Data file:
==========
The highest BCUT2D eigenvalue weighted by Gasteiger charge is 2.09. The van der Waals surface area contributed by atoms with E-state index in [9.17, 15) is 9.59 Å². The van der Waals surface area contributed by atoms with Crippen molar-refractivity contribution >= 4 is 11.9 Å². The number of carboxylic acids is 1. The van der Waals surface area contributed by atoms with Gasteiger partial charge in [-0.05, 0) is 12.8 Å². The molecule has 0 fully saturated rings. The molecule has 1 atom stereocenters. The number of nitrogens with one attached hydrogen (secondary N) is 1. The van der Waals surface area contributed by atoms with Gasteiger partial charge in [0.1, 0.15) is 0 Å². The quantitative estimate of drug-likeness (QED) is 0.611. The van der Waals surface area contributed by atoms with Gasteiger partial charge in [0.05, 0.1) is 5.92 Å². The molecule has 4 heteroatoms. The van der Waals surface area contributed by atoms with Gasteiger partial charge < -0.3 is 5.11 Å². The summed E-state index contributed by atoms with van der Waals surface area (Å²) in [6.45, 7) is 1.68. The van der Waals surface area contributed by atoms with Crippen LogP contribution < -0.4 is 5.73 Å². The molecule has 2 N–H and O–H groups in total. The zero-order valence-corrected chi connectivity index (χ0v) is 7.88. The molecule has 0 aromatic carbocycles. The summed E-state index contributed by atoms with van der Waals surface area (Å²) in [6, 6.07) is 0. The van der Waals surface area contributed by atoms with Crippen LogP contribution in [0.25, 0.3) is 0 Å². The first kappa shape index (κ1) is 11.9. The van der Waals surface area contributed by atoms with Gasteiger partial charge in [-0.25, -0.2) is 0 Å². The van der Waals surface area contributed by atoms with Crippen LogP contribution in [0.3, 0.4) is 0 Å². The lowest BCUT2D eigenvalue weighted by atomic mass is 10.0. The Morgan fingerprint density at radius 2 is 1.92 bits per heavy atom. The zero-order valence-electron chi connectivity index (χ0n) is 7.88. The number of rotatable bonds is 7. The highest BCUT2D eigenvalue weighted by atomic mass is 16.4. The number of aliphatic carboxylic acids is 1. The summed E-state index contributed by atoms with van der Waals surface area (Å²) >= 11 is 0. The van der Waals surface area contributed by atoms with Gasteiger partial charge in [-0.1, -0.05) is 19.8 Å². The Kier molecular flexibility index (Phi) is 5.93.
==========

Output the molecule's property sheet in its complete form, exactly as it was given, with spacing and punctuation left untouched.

The highest BCUT2D eigenvalue weighted by Gasteiger charge is 2.09. The van der Waals surface area contributed by atoms with E-state index in [9.17, 15) is 9.59 Å². The van der Waals surface area contributed by atoms with Crippen molar-refractivity contribution >= 4 is 11.9 Å². The number of carboxylic acids is 1. The van der Waals surface area contributed by atoms with Gasteiger partial charge in [-0.05, 0) is 12.8 Å². The molecule has 0 fully saturated rings. The molecule has 1 atom stereocenters. The number of nitrogens with one attached hydrogen (secondary N) is 1. The van der Waals surface area contributed by atoms with Gasteiger partial charge in [0.1, 0.15) is 0 Å². The quantitative estimate of drug-likeness (QED) is 0.611. The van der Waals surface area contributed by atoms with Gasteiger partial charge in [0.05, 0.1) is 5.92 Å². The molecule has 4 heteroatoms. The van der Waals surface area contributed by atoms with Gasteiger partial charge < -0.3 is 5.11 Å². The summed E-state index contributed by atoms with van der Waals surface area (Å²) in [6.45, 7) is 1.68. The van der Waals surface area contributed by atoms with Crippen LogP contribution < -0.4 is 5.73 Å². The molecule has 2 N–H and O–H groups in total. The zero-order valence-corrected chi connectivity index (χ0v) is 7.88. The molecule has 0 aromatic carbocycles. The summed E-state index contributed by atoms with van der Waals surface area (Å²) in [6, 6.07) is 0. The van der Waals surface area contributed by atoms with Crippen LogP contribution in [0.25, 0.3) is 0 Å². The first kappa shape index (κ1) is 11.9. The van der Waals surface area contributed by atoms with Gasteiger partial charge in [-0.25, -0.2) is 0 Å². The van der Waals surface area contributed by atoms with Crippen LogP contribution in [0.3, 0.4) is 0 Å². The lowest BCUT2D eigenvalue weighted by atomic mass is 10.0. The Morgan fingerprint density at radius 2 is 1.92 bits per heavy atom. The zero-order valence-electron chi connectivity index (χ0n) is 7.88. The number of rotatable bonds is 7. The highest BCUT2D eigenvalue weighted by atomic mass is 16.4. The number of aliphatic carboxylic acids is 1. The summed E-state index contributed by atoms with van der Waals surface area (Å²) >= 11 is 0. The van der Waals surface area contributed by atoms with Gasteiger partial charge in [-0.1, -0.05) is 19.8 Å². The Kier molecular flexibility index (Phi) is 5.93.